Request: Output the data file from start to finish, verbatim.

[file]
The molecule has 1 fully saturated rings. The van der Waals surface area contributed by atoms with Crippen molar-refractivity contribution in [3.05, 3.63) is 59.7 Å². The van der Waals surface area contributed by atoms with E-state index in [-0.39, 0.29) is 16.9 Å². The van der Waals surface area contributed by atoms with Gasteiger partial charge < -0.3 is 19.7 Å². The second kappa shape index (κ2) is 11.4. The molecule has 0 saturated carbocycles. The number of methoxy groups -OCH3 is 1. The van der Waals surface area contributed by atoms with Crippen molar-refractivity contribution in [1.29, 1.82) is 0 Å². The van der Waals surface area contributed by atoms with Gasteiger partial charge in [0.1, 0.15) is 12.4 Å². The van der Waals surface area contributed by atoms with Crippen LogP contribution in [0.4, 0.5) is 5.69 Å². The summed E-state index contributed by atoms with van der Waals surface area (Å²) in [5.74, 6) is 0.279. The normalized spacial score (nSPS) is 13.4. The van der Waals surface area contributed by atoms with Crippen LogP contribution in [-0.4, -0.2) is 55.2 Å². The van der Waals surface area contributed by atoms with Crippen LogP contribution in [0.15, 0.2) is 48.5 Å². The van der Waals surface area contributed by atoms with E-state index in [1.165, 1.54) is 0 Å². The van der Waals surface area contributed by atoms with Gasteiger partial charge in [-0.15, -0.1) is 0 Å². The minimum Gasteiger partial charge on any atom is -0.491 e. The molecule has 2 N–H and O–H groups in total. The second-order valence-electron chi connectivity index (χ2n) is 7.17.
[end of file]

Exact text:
The molecule has 1 fully saturated rings. The van der Waals surface area contributed by atoms with Crippen molar-refractivity contribution in [3.05, 3.63) is 59.7 Å². The van der Waals surface area contributed by atoms with E-state index in [-0.39, 0.29) is 16.9 Å². The van der Waals surface area contributed by atoms with Gasteiger partial charge < -0.3 is 19.7 Å². The second kappa shape index (κ2) is 11.4. The molecule has 0 saturated carbocycles. The number of methoxy groups -OCH3 is 1. The van der Waals surface area contributed by atoms with Crippen molar-refractivity contribution in [1.29, 1.82) is 0 Å². The van der Waals surface area contributed by atoms with Gasteiger partial charge in [0.1, 0.15) is 12.4 Å². The van der Waals surface area contributed by atoms with Crippen LogP contribution in [0.4, 0.5) is 5.69 Å². The summed E-state index contributed by atoms with van der Waals surface area (Å²) in [5.74, 6) is 0.279. The normalized spacial score (nSPS) is 13.4. The van der Waals surface area contributed by atoms with Crippen LogP contribution in [-0.4, -0.2) is 55.2 Å². The van der Waals surface area contributed by atoms with Crippen LogP contribution in [0.15, 0.2) is 48.5 Å². The van der Waals surface area contributed by atoms with E-state index in [1.165, 1.54) is 0 Å². The van der Waals surface area contributed by atoms with Gasteiger partial charge in [-0.15, -0.1) is 0 Å². The minimum Gasteiger partial charge on any atom is -0.491 e. The molecule has 2 N–H and O–H groups in total. The second-order valence-electron chi connectivity index (χ2n) is 7.17.